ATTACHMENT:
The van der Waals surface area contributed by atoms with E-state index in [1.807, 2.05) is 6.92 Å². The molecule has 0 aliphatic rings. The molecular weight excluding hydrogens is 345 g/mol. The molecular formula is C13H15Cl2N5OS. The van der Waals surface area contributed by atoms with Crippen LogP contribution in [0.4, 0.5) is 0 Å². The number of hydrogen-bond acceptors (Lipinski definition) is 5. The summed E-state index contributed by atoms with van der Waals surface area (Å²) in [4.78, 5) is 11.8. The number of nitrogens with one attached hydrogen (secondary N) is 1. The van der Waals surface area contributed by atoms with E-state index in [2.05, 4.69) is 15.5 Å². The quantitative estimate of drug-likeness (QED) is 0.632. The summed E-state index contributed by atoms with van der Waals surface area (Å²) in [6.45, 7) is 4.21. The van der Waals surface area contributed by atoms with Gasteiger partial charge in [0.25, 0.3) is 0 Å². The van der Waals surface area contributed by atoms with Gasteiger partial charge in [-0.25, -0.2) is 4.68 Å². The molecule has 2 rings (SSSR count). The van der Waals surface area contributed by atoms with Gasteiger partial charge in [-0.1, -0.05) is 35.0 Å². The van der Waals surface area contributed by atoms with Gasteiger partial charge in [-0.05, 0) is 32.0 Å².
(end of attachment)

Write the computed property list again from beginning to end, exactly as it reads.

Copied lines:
The van der Waals surface area contributed by atoms with E-state index in [1.807, 2.05) is 6.92 Å². The molecule has 0 aliphatic rings. The molecular weight excluding hydrogens is 345 g/mol. The molecular formula is C13H15Cl2N5OS. The van der Waals surface area contributed by atoms with Crippen LogP contribution in [0.4, 0.5) is 0 Å². The number of hydrogen-bond acceptors (Lipinski definition) is 5. The summed E-state index contributed by atoms with van der Waals surface area (Å²) in [4.78, 5) is 11.8. The number of nitrogens with one attached hydrogen (secondary N) is 1. The van der Waals surface area contributed by atoms with E-state index in [2.05, 4.69) is 15.5 Å². The quantitative estimate of drug-likeness (QED) is 0.632. The summed E-state index contributed by atoms with van der Waals surface area (Å²) in [6.45, 7) is 4.21. The van der Waals surface area contributed by atoms with Gasteiger partial charge in [0.25, 0.3) is 0 Å². The van der Waals surface area contributed by atoms with Gasteiger partial charge in [-0.25, -0.2) is 4.68 Å². The molecule has 2 rings (SSSR count). The van der Waals surface area contributed by atoms with Gasteiger partial charge in [-0.1, -0.05) is 35.0 Å². The van der Waals surface area contributed by atoms with Gasteiger partial charge in [-0.05, 0) is 32.0 Å².